There was also a fair representation of the spade and ax department the implements being carried on the shoulders of both white and black soldiers.

Much amusement was occasioned by a display of pack-horses and mules. They were all heavily loaded with commissary supplies, including chickens. A coon, a dog and a goat were comfortably fastened to three of the saddles. These were the pets of soldiers. Two black soldiers of largest size, riding on very small mules, their feet nearly touching the ground, was regarded as a comic scene in connection with this part of the display, and occasioned general laughter.

Twentieth Corps
Twentieth Corps

An interesting feature in the grand military parade was the exhibition of flags and banners of various patterns, some of them entirely new; others were carried torn by bullets and reduced to shreds, while others, entire as to material, were faded by exposure to the weather, or blackened by the smoke of battle. Several staffs were carried from which the flags had been shot away. All the spear-heads wore ornamented with flowers, either in bouquets or wreaths. It was remarked, as in contrast to the Army of the Potomac, that the troops comprising the Armies of Georgia and Tennessee wore the wide brim felt hats regulation pattern. Their appearance in all respects was equal to that of the Army of the Potomac, notwithstanding they had performed more marching service. Their general movements were much admired, and accordingly applauded. The commander of each army, corps and division, attended by one staff officer, dismounted after passing the General-in-Chief, and joined him until his army, corps or division had passed tho reeviewing-stand, when he remounted and joined his command. Officers commanding regiments presented swords on passing the reviewing officer, but company officers were not required to make such salutes. Brigade bands or consolidated field music turned out and played as their brigades passed. One band to each division performed during the march from the Capitol to the Treasury Building. After the troops passed the reviewing officers, they were marched to their respective quarters.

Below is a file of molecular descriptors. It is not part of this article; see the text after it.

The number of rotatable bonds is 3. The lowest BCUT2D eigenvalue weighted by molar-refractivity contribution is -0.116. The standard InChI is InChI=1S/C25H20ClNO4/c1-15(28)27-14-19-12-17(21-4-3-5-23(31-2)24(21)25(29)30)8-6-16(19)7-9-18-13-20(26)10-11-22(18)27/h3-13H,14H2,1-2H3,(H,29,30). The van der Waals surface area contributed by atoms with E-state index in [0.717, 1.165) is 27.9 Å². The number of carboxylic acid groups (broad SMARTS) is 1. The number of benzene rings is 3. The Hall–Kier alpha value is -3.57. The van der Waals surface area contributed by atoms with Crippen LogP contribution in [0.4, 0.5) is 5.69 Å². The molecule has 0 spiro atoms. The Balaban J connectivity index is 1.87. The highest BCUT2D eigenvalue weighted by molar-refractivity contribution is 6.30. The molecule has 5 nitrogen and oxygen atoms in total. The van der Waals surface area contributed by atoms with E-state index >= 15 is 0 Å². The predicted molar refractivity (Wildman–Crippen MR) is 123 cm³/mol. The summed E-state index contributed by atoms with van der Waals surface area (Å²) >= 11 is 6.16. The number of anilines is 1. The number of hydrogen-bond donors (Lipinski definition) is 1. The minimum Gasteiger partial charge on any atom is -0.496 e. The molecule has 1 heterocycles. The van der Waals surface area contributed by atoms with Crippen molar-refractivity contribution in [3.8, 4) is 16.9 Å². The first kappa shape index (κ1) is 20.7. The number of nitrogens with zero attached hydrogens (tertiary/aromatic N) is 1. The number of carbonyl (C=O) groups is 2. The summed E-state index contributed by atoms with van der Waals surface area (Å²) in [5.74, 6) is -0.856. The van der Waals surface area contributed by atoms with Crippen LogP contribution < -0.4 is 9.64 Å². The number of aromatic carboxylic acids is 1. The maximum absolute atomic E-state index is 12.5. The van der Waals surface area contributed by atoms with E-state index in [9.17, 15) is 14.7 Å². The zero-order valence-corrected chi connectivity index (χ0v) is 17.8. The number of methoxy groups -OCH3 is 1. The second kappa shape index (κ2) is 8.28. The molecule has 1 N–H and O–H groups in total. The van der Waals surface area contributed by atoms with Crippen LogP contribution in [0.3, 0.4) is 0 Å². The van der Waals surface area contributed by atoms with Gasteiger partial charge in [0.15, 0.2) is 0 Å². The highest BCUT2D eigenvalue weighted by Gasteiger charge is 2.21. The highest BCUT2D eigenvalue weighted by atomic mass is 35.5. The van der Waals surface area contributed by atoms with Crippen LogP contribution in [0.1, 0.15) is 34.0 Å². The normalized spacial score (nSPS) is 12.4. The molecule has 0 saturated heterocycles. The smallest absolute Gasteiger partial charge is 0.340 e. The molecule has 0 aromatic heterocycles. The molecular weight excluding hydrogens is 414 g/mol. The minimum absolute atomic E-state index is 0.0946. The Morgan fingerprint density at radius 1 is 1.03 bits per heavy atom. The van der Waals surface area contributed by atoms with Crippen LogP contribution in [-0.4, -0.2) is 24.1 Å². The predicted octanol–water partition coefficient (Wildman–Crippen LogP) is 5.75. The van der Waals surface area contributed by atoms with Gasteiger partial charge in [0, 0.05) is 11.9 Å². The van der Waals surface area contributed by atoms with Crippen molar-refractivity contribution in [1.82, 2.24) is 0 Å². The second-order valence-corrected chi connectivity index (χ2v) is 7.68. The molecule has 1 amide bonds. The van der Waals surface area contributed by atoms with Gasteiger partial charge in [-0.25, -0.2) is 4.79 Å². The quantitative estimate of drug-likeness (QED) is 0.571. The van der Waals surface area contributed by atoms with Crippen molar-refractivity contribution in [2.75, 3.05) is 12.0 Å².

Reviewing stand.
Reviewing stand.

Secretary SEWARD, notwithstanding his severe physical affliction, took a deep interest in the review.Gen. AUGUR made him comfortable and furnished him with a good position at the headquarters of the defenses of Washington, that he might witness the grand military display.

The Armies of Tennessee and Georgia occupied six hours in passing, the same length of time required yesterday for the review of the Army of the Potomac. The following are a few of the incidents of the day: Previous to the march a number of young ladies made their way through the crowds of spectators and soldiers on Capitol Hill, and festooned upon some of the officers bouquets, wreaths and garlands.

General Slocum.
General Slocum.

It has already been stated that Gen. SHERMAN led the advance to-day, accompanied by Gen. HOWARD, with bouquets in their hands and their horses decorated with flowers. Upon reaching the western part of the city a veteran reserve soldier approached Gen. SHERMAN with another bouquet but the horse of the latter became restive and he motioned the soldier back. “Give it to HOWARD” shouted the multitude, but he, too, having but one hand, could attend only to his prancing horse, so the veteran returned to his scat with his offering amid cheers on all sides. Riding to the western entrance of the Executive mansion. Gen. SHERMAN dismounted, and, with Gen. HOWARD and Staff, joined the group on the stand.

The reception given to Gen. SHERMAN exceeded in enthusiasm that extended to any other officer. Gens. LOGAN, J.W. GEARY and FRANK BLAIR especially received7 the acclamations of the multitude. As the head of Maj.-Gen. FRANK P. BLAIR’s corps reached Fourteenth-street in the marching column, some one hundred and fifty gentlemen, mostly from Missouri, presented to the General a splendid banner, and to each of the officers of his staff a beautiful bouquet.


A number of gentlemen from Philadelphia kept open house to-day for the entertainment of officers and soldiers of Pennsylvania and other States, and in the evening engaged a band of music, and serenaded Gens. LOGAN, HOWARD and BLAIR, and Ex-Speaker GROW. All these gentlemen made speeches, which were enthusiastically applauded by the large crowd in attendance.

Let's play who's who!
Let’s play who’s who!